Programme Guide

Already at an early point in his career, when still principal conductor and artistic advisor of the City of Birmingham Orchestra, Sir Simon Rattle intensely explored all of Jean Sibelius’s symphonies; with the Berliner Philharmoniker, he first presented the cycle in 2010. The 2014/2015 season saw the seven Sibelius symphonies on the Philharmoniker’s programme once again – works in which the Finnish composer made use of techniques he had tried out in his symphonic poems reflecting on the Kalevala.

Sibelius transferred in particular to his symphonies without programme the rhapsodic basic character of those pieces circling around the myths and heroic sagas of the Finnish national epic – in the sense of a narrative, impromptu development of ideas.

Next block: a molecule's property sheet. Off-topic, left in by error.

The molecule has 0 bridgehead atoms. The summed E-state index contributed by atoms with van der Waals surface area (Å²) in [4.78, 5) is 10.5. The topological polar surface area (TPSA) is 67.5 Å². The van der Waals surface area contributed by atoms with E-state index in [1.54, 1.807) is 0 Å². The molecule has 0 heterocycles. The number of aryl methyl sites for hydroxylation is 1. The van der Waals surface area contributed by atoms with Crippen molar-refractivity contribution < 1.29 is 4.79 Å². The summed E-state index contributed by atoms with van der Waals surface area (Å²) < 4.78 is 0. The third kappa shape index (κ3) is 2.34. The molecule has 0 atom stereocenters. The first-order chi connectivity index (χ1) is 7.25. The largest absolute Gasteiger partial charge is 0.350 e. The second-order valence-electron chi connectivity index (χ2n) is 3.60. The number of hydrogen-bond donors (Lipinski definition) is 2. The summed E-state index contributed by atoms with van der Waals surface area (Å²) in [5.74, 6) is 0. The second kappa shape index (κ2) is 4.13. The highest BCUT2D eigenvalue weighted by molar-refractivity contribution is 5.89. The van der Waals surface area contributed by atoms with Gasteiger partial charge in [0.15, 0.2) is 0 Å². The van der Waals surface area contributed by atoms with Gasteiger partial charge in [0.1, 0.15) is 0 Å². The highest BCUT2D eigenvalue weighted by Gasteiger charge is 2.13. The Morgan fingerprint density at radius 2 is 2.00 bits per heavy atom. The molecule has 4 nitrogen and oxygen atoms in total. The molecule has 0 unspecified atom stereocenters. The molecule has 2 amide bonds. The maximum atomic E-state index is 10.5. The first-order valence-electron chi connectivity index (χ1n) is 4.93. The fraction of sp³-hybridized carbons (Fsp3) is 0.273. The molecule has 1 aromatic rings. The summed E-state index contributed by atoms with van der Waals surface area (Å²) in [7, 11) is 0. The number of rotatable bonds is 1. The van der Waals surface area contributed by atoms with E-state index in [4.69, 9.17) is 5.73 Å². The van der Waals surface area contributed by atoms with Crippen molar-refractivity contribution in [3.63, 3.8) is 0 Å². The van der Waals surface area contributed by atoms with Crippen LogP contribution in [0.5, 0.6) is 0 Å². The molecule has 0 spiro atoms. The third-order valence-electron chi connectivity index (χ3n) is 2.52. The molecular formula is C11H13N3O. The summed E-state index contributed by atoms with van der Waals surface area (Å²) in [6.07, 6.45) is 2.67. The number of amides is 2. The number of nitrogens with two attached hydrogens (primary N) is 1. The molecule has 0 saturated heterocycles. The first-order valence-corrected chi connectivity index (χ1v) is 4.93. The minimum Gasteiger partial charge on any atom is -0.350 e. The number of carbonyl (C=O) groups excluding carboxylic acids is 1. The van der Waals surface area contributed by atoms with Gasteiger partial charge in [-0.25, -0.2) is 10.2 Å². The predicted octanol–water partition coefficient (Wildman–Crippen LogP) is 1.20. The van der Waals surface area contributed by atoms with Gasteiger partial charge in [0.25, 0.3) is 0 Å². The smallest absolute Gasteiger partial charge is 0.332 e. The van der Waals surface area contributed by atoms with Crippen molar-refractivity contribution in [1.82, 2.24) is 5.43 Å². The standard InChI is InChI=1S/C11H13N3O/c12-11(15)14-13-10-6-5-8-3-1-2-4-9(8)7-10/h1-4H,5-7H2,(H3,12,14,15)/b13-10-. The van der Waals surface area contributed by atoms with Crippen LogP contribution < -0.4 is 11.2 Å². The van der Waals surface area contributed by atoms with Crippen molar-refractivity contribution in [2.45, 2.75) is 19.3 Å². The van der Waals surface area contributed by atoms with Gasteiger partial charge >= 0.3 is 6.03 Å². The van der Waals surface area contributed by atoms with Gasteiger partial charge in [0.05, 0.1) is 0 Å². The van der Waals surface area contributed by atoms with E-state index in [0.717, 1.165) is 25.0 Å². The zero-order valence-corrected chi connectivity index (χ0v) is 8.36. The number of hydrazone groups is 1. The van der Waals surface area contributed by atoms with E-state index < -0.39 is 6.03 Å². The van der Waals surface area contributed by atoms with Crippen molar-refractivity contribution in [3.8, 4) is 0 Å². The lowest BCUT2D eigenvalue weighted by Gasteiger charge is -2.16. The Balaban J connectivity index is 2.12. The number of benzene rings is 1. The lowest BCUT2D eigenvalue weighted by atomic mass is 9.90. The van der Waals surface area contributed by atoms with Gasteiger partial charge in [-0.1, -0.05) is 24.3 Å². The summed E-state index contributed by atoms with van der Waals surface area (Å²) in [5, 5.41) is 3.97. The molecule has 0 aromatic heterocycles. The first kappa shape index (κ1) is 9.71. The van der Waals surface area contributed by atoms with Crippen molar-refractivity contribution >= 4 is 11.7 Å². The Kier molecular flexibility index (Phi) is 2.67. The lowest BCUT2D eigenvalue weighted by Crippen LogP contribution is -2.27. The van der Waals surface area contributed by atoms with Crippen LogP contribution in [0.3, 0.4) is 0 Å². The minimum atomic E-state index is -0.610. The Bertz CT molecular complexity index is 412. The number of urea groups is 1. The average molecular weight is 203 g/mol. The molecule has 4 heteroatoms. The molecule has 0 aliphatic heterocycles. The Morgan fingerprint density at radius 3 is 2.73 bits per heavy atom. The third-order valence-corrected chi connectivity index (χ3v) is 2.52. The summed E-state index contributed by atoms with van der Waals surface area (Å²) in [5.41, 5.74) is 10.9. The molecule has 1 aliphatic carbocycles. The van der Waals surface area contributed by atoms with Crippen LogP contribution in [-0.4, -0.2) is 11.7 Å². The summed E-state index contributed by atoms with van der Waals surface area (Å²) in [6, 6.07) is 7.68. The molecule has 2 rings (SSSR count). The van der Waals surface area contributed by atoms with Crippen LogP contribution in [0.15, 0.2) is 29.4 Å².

He at first stuck with the traditional four-movement form; particularly in the extremely melodic and emotionally deeply felt First Symphony one gets the impression that a moving story is being told in various characteristic tableaux. The introduction to the first movement is an elegiac cantilena in the solo clarinet that seems improvised and modelled directly on Kalevala singing; the song seems to bear witness to “ancient times”. The Second Symphony too is beholden to the typical Kalevala inflection, but the traditional and archaic aspect takes a back seat here, which explains why this is Sibelius’s most easy-to-grasp and cantabile symphonic work.

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